Sarah Harding: Dr Hilary outlines breast cancer symptoms
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Around 15 percent of breast cancers are triple negative. A rare type of breast cancer known as basal type breast cancer is usually triple negative. Some men have triple negative breast cancer but this is very rare. Most men have oestrogen receptors in their cancer cells.
Triple negative breast cancers are cancers whose cells don’t have receptors for:
The hormones oestrogen and progesterone
Your GP will use a sample of your cancer to test the cells for these receptors. You might have this testing following a biopsy of the cancer, or after surgery to remove it.
Triple negative breast cancer can also be hereditary, with some women having a BRCA1 gene fault. BRCA1 is one of the gene faults that can increase the risk of breast cancer within families.
The symptoms of triple negative breast cancer are similar to other breast cancer types:
- A new lump or thickening in your breast or armpit
- A change in size, shape or feel of your breast
- Skin changes in the breast such as puckering, dimpling, a rash or redness of the skin
- Fluid leaking from the nipple in a woman who isn’t pregnant or breastfeeding
- Changes in the position of the nipple.
As per the advice from the NHS, it is important to make an appointment to see your GP if you notice anything different or unusual about the look and feel of your breasts.
The study, undertaken by researchers in the department of epidemiology and division of cancer prevention at The University of Texas, found that the use of statin therapy within the first year of breast cancer diagnosis appeared to aid the survival benefit among women with stage I to stage III triple-negative breast cancer.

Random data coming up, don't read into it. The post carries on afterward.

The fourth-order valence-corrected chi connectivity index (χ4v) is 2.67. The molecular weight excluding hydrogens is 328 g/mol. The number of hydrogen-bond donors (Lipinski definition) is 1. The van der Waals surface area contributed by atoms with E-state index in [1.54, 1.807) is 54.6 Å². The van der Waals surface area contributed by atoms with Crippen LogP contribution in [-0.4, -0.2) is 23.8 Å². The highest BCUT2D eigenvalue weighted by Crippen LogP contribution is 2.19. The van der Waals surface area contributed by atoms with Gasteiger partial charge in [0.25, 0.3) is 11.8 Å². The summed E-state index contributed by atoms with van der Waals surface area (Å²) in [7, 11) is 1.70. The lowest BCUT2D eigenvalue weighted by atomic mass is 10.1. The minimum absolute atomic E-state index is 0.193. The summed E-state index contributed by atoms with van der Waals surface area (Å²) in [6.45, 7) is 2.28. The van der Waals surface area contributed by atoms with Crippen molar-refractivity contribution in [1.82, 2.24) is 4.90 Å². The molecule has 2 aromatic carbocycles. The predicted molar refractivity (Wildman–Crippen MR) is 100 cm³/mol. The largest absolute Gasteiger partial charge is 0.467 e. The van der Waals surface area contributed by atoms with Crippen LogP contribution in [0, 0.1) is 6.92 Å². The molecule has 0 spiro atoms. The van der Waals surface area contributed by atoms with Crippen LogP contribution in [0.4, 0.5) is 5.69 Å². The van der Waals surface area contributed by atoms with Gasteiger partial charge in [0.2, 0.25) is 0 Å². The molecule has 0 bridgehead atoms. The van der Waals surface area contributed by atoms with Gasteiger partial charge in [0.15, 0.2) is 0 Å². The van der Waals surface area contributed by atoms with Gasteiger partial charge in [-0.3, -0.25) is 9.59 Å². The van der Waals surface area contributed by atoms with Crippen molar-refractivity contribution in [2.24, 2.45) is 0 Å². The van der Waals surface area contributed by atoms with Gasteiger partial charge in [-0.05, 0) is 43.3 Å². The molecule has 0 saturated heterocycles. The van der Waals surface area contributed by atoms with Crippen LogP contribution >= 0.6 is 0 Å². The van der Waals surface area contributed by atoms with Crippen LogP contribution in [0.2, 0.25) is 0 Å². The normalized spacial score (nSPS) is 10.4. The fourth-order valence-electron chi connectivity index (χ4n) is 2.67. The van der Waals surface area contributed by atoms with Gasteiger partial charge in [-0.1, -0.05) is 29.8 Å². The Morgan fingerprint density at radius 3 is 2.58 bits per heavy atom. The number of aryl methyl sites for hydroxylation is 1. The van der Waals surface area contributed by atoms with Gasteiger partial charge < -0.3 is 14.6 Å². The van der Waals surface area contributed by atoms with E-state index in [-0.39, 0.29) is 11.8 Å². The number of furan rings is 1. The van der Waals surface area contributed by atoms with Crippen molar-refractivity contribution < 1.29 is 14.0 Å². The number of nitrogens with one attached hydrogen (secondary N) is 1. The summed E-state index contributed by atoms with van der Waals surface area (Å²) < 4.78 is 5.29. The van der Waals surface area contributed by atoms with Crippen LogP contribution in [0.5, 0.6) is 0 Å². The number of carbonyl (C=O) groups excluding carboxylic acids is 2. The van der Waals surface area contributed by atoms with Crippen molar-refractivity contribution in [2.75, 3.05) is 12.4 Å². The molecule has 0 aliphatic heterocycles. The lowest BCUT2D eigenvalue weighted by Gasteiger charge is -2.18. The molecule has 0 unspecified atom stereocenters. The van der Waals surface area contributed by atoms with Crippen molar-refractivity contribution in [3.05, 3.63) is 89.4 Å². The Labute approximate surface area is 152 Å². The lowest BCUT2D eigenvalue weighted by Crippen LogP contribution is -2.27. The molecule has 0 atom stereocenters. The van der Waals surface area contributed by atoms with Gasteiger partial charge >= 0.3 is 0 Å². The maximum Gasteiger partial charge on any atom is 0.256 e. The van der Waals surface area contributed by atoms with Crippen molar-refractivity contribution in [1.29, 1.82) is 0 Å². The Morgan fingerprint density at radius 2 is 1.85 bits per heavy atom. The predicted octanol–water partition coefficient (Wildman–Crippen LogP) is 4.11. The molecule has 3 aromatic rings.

Kevin T. Nead, co-author of the research paper said: “There is a wealth of prior research on statins and breast cancer with inconsistent results. However, there was limited research on statins and the most aggressive forms of breast cancer, specifically triple-negative breast cancer.”
The researcher continued: “We were interested in whether there was an association between starting statin therapy within the year following a diagnosis of breast cancer and improved survival among patients with triple-negative breast cancer.”
Nead used data from the SEER-Medicare and Texas Cancer Registry database between 2008 and 2015 to examine over 23,000 women aged 66 years and older with stage I to stage III breast cancer.
Around 78 percent of women in the study had statin therapy within one year of diagnosis.
The research team oversaw a significant association between incident statin use and improvements in breast cancer-specific survival.
However, the study’s results found no association of statin use with breast cancer-specific survival among women with other forms of breast cancer.
Nead explained: “The large magnitude of improved survival for patients starting a statin within one year of diagnosis was surprising.
“The basic science and observational data make a robust case that statins could benefit patients with triple-negative breast cancer.”
The combination of more limited effective treatment options for triple-negative breast cancer and the low toxicity profile of statin therapy makes the potential use of statins as an adjuvant therapy in triple-negative breast cancer a compelling research question we should continue to pursue.
“The next step is to verify our findings using a similar study design in a comparable data set,” Nead added.
“If the results hold up, a reasonable next step is to pursue a clinical trial to formally test whether starting statin therapy within the year after diagnosis of triple-negative breast cancer improves patient outcomes.”
The researchers did, however, stress that you should consult your GP or healthcare provider before taking statins to help treat triple negative breast cancer.
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